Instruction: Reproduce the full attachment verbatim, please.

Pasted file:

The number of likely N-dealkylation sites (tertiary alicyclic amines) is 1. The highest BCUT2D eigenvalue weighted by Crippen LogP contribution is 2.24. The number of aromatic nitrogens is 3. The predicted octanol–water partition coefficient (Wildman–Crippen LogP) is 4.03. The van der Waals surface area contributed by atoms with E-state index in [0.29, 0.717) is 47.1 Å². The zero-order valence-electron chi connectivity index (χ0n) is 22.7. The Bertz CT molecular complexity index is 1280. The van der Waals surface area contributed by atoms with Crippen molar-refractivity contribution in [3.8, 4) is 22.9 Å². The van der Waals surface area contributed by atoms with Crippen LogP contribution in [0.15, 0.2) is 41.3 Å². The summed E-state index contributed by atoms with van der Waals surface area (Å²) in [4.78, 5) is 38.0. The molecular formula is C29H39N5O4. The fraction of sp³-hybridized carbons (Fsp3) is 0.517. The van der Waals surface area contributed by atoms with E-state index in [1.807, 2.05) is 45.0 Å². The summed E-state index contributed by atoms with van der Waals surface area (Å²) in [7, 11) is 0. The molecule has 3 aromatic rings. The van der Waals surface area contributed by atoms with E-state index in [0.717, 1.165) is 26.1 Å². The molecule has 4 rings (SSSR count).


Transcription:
The number of likely N-dealkylation sites (tertiary alicyclic amines) is 1. The highest BCUT2D eigenvalue weighted by Crippen LogP contribution is 2.24. The number of aromatic nitrogens is 3. The predicted octanol–water partition coefficient (Wildman–Crippen LogP) is 4.03. The van der Waals surface area contributed by atoms with E-state index in [0.29, 0.717) is 47.1 Å². The zero-order valence-electron chi connectivity index (χ0n) is 22.7. The Bertz CT molecular complexity index is 1280. The van der Waals surface area contributed by atoms with Crippen molar-refractivity contribution in [3.8, 4) is 22.9 Å². The van der Waals surface area contributed by atoms with Crippen LogP contribution in [0.15, 0.2) is 41.3 Å². The summed E-state index contributed by atoms with van der Waals surface area (Å²) in [4.78, 5) is 38.0. The molecular formula is C29H39N5O4. The fraction of sp³-hybridized carbons (Fsp3) is 0.517. The van der Waals surface area contributed by atoms with E-state index in [1.807, 2.05) is 45.0 Å². The summed E-state index contributed by atoms with van der Waals surface area (Å²) in [7, 11) is 0. The molecule has 3 aromatic rings. The van der Waals surface area contributed by atoms with E-state index in [0.717, 1.165) is 26.1 Å². The molecule has 4 rings (SSSR count).